Giving back to the community was something Stu Woodcock did his whole life. He was an active member of the United Church of Fayetteville, a decorated Boy Scout volunteer where he served in many roles including scoutmaster, a life member of the Fayetteville Fire Department where he was a firefighter and fire police, and a volunteer with the Erieville Fire Department.
In 2010, Stu was diagnosed with a blood disorder. While undergoing treatment, Stu needed approximately 200 blood transfusions. He passed away after battling the disease for two years.
“When someone you love has a terminal illness, every moment is precious,” says Tori Woodcock-Andruczyk. “Dad lived two years after he was diagnosed with MDS, thanks to blood donors. Without those blood transfusions, we wouldn’t have had that time together.”
Even after his passing, Stu continues to give back to the community. In order to replenish the blood supply given to him while he was ill, Stu asked his family to hold blood drives in his memory. The fifth blood drive in Stu’s memory will be held on Saturday, October 22, from 8 a.m. to 1 p.m. at the United Church of Fayetteville, 310 East Genesee Street. It is coordinated by Stu’s wife, Mary Jane, and daughter, Tori Woodcock-Andruczyk.
How to donate blood
Simply download the American Red Cross Blood Donor App, visit redcrossblood.org or call 1-800-RED CROSS (1-800-733-2767) to make an appointment or for more information. All blood types are needed to ensure a reliable supply for patients. A blood donor card or driver’s license or two other forms of identification are required at check-in. Individuals who are 17 years of age (16 with parental consent in some states), weigh at least 110 pounds and are in generally good health may be eligible to donate blood. High school students and other donors 18 years of age and younger also have to meet certain height and weight requirements.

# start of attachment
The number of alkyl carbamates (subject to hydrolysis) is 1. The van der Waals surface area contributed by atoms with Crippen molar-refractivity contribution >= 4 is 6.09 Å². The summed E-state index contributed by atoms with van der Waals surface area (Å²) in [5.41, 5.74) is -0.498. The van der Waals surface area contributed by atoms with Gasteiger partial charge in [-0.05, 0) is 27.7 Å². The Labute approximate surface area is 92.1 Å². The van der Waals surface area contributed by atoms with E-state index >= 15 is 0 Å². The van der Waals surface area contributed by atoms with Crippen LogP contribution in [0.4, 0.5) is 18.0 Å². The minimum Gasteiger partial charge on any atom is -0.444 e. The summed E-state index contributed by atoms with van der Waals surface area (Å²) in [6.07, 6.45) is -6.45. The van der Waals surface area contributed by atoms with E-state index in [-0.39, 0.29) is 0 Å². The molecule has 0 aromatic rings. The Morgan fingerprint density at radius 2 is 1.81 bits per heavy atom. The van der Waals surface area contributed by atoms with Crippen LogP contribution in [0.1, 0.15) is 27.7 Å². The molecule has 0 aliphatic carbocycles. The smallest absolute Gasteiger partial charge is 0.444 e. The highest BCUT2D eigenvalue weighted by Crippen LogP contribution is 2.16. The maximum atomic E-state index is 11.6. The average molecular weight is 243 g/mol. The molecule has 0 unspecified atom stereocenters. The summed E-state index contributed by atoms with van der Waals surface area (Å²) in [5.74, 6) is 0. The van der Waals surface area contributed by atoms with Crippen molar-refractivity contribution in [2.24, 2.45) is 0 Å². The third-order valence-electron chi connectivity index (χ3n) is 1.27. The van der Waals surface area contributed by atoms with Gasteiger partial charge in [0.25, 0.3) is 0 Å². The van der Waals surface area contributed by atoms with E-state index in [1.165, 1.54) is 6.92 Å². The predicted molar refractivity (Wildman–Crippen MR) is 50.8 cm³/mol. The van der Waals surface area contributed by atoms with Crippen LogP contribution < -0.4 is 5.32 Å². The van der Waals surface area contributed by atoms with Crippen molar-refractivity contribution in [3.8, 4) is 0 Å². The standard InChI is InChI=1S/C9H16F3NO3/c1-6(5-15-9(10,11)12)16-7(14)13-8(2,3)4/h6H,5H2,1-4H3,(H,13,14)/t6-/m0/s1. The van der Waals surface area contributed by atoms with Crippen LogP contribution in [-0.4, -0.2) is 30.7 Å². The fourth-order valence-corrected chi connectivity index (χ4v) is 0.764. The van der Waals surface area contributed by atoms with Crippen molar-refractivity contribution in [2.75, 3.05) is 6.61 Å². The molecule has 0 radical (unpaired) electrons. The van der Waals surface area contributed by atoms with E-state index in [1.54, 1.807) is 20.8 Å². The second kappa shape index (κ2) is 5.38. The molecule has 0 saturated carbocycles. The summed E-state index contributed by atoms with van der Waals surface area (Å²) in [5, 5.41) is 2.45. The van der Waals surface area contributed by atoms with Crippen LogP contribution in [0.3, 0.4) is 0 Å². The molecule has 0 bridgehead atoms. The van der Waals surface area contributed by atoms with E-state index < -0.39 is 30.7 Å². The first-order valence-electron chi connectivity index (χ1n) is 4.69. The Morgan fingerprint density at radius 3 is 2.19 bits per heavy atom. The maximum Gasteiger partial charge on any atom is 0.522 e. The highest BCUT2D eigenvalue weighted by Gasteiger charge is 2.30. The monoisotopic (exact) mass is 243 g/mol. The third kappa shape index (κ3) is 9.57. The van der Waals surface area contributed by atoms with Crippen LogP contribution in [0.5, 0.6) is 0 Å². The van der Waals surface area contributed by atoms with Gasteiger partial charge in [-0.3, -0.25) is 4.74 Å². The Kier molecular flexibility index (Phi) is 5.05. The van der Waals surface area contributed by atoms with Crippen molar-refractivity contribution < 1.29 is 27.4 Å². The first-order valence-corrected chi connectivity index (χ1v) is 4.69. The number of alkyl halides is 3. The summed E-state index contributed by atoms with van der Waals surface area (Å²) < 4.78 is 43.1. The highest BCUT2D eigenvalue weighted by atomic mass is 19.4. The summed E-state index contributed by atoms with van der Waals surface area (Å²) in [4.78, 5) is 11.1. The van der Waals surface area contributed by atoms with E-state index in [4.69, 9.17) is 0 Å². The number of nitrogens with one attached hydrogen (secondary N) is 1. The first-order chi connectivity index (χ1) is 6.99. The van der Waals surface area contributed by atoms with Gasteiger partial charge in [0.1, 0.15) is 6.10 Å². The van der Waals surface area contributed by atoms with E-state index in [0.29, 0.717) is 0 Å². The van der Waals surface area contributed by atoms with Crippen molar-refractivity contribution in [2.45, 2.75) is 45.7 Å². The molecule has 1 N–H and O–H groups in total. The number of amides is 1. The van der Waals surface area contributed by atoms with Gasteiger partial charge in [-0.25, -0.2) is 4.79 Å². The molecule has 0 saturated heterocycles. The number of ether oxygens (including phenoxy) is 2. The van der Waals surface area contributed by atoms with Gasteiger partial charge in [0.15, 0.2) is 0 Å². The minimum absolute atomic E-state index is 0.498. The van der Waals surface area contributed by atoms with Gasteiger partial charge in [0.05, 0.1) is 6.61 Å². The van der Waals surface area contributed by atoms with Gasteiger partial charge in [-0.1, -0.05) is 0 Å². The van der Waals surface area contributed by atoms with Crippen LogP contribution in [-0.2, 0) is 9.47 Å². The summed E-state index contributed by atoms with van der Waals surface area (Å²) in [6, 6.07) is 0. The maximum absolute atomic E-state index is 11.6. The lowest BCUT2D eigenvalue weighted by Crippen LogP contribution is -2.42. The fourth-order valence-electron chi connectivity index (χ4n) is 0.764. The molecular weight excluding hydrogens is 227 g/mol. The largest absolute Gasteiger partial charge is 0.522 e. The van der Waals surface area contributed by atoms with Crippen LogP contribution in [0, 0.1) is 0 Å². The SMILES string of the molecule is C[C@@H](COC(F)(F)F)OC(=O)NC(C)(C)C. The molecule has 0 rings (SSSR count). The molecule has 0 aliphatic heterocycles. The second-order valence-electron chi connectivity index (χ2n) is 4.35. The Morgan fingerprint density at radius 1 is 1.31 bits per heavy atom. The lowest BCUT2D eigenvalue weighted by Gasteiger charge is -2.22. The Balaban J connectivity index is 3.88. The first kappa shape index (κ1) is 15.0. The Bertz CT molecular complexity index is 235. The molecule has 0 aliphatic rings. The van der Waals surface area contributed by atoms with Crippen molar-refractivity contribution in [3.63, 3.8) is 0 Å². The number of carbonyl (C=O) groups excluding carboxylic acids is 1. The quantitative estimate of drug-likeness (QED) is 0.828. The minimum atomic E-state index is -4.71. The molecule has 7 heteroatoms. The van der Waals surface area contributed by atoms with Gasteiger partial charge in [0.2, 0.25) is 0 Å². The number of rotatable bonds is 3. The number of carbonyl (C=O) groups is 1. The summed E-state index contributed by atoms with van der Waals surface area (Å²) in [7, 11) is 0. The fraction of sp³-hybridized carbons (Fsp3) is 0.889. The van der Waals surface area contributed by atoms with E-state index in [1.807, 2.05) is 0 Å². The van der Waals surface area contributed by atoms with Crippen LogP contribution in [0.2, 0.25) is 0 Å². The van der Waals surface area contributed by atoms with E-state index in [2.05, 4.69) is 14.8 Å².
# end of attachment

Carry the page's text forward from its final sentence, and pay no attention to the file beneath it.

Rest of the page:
Blood donors can now save time at their next donation by using RapidPass to complete their pre-donation reading and health history questionnaire online, on the day of their donation, prior to arriving at the blood drive. To get started and learn more, visit redcrossblood.org/RapidPass and follow the instructions on the site.
About the American Red Cross:
The American Red Cross shelters, feeds and provides emotional support to victims of disasters; supplies about 40 percent of the nation's blood; teaches skills that save lives; provides international humanitarian aid; and supports military members and their families. The Red Cross is a not-for-profit organization that depends on volunteers and the generosity of the American public to perform its mission. For more information, please visit redcross.org or cruzrojaamericana.org, or visit us on Twitter at @RedCross.